[Project Log] Recreating the M-122 Battleship Keyboard

In a sad turn of events, my IBM M-122 ‘Battleship’ terminal emulator is no longer with us. Almost identical to this one, but with blue legends. Pour one out.

I have five bags of various keyswitches from Novelkeys that were bought with the intent of making my own modern version of the Battleship someday. I guess now’s the time:


[Latest Update 1/21/2021 - Switch matrix board routing is in progress.]

I really like the layout of the Model M/F-122 for some reason.

The way I see it now, I have four tasks:

  • Lay out two versions of the ‘main’ switch matrix board, one with through-hole LED pads, one with reverse mount SMT pads. Doing this one on two layers so I’m not paying out the ass for two square feet of 4-layer PCB.
  • Lay out a separate controller board, using a PIC32MM as the USB HID device controller. This one only needs to be a couple inches square and is already pretty much done from another project.
  • Lay out a steel mounting plate. The board footprints already have an extra assembly drawing layer for the coutouts, so this one’s pretty much done when the switch matrix board is, just needs laser cut.
  • Have a chassis machined. This is by far the one that’s going to hurt me the most. I might actually just make the whole thing (mounting plate and all) be one monolithic block of aluminum, haven’t decided yet.

I’ve got:

  • Cherry MX Clear
  • Kailh Box Blue
  • Kailh Box Navy (Probably using these)
  • Kailh/NovelKeys ‘Pro Heavy’ Sage

This thread will be the build log for this monstrosity as I have time to work on it. Stay posted.

There will probably only be one five of these in existence since that’s the minimum order quantity from the board house, but I might keep things going if enough people around here are interested in the end result. I’m just expecting the price to be insane.

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[Reserving this reply]

Been listening to the crew get super excited over flatbread and creamed corn while I route out the key matrix:

May not make much sense at first, but all you need to know is this - that massive bus of 2.54mm pin headers will mate with a second board that’s a 2" wide strip with 16 bus interface registers on it; those registers will interface with a small ProASIC3 FPGA, and the whole setup will be able to poll all 121 keys in parallel at 1.25Mhz. With an M. Yeah it will need debounced.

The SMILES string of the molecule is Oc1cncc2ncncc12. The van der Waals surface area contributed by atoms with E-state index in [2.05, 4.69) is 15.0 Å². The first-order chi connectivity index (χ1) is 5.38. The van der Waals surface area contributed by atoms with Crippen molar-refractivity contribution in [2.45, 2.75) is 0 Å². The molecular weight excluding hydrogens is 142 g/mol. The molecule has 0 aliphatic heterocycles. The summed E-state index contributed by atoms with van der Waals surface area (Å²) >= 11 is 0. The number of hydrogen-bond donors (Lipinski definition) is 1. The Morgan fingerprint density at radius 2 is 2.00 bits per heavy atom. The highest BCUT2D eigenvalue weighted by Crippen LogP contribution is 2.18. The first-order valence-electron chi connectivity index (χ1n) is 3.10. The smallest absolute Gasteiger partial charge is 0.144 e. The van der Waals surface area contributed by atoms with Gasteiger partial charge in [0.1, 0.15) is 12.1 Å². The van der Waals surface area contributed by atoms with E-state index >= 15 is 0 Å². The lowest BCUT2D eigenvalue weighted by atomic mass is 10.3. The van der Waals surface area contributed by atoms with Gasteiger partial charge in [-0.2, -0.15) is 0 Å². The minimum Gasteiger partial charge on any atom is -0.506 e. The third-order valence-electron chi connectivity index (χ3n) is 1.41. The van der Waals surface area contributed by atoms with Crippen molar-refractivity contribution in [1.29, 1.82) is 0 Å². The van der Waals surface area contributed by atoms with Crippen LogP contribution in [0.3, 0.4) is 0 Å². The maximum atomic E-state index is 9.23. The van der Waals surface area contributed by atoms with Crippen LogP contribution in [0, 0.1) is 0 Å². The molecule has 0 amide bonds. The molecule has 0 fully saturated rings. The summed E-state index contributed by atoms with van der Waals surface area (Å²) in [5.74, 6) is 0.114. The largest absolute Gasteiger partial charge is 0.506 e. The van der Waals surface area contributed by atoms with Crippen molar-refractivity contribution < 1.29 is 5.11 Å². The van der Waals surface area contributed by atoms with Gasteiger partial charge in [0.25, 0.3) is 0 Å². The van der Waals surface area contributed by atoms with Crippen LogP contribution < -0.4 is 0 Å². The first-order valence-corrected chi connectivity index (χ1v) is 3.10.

That’s just the keyswitch routing, still need to route in the controller board, status LEDS, configuration switches, etc etc. There will be three separate PCBs in the final assembly.

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so excited about this, keep going :smiley:

jclpcb can probably do a decent job with this, and theres that site that crowdsources pcb/pcb assembly, could be something fun to do there.

This is awesome. I love the idea. Though I have seen no mention of QMK integration. This board with the layoutnit has and keys it has available would be amazing for reprogram ability.

Yep, I’m fast tracking this one… I have a little (relatively speaking) Ducky keyboard that’s standing for the old '122 right now, but I really hate this thing lol. The really upsetting thing is we unironically use Model M, F, and older keyboards on test systems at work to support old hardware designed in the 70s but I can’t exactly yoink one of them.

JLCPCB is my go-to for board prototypes, they did both halves of the little Devember test fixture just a month ago too. The matrix board for this thing is 19.6" x 6" which is just barely within their limits before the price goes through the roof. There’s also LCSC which is attached to JLC for components and is pretty much unbeatable if you manage to find something you need.


I’ve ripped up those pin headers and am just going for a 4-layer board after all. The price went from $35 to $92, but I’ve decided it’s worth it to not hand solder 512 individual pins (16 headers, 16 pins/header, 2 boards).

To be honest, I’ve never looked into QMK and so I just don’t know much about it. If I thought this could be something more than 5-10 people would be interested in, I might look into it since it would just mean making a second version of the controller with whatever ARM MCU that QMK runs on, but the biggest issue here is the cost of the whole thing… I’m not putting effort into making it commercially viable at the moment. Instead of aluminum/steel for the chassis I could do ABS, Polycarbonate, PEEK, Acetal, Acrylic, and a few other plastics, but it’s still going to be a $300+ machined part simply because of quantity.

Keys will be remappable in hardware, I’ll go into more detail when I get to that part. :+1: